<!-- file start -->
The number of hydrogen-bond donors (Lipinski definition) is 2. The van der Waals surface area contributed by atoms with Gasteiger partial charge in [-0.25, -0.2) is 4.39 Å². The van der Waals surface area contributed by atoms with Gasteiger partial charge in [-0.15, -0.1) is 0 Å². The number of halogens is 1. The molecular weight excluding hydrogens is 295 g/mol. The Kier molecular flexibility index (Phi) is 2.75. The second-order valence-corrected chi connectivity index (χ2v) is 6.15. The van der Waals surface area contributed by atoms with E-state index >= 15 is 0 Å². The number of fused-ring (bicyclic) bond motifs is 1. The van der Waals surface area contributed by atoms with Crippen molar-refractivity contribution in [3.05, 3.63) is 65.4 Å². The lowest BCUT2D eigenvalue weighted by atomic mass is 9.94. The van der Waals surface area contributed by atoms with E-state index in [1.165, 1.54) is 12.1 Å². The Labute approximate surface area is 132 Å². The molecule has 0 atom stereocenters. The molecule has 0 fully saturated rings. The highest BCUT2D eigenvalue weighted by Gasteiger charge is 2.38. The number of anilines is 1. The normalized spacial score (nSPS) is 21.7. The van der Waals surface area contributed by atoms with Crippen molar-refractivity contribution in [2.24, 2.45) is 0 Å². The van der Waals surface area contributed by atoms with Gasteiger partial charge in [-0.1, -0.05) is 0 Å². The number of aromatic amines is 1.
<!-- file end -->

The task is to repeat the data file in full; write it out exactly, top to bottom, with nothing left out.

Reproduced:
The number of hydrogen-bond donors (Lipinski definition) is 2. The van der Waals surface area contributed by atoms with Gasteiger partial charge in [-0.25, -0.2) is 4.39 Å². The van der Waals surface area contributed by atoms with Gasteiger partial charge in [-0.15, -0.1) is 0 Å². The number of halogens is 1. The molecular weight excluding hydrogens is 295 g/mol. The Kier molecular flexibility index (Phi) is 2.75. The second-order valence-corrected chi connectivity index (χ2v) is 6.15. The van der Waals surface area contributed by atoms with E-state index >= 15 is 0 Å². The number of fused-ring (bicyclic) bond motifs is 1. The van der Waals surface area contributed by atoms with Crippen molar-refractivity contribution in [3.05, 3.63) is 65.4 Å². The lowest BCUT2D eigenvalue weighted by atomic mass is 9.94. The van der Waals surface area contributed by atoms with E-state index in [1.165, 1.54) is 12.1 Å². The Labute approximate surface area is 132 Å². The molecule has 0 atom stereocenters. The molecule has 0 fully saturated rings. The highest BCUT2D eigenvalue weighted by Gasteiger charge is 2.38. The number of anilines is 1. The normalized spacial score (nSPS) is 21.7. The van der Waals surface area contributed by atoms with Crippen molar-refractivity contribution in [2.24, 2.45) is 0 Å². The van der Waals surface area contributed by atoms with Gasteiger partial charge in [-0.1, -0.05) is 0 Å². The number of aromatic amines is 1.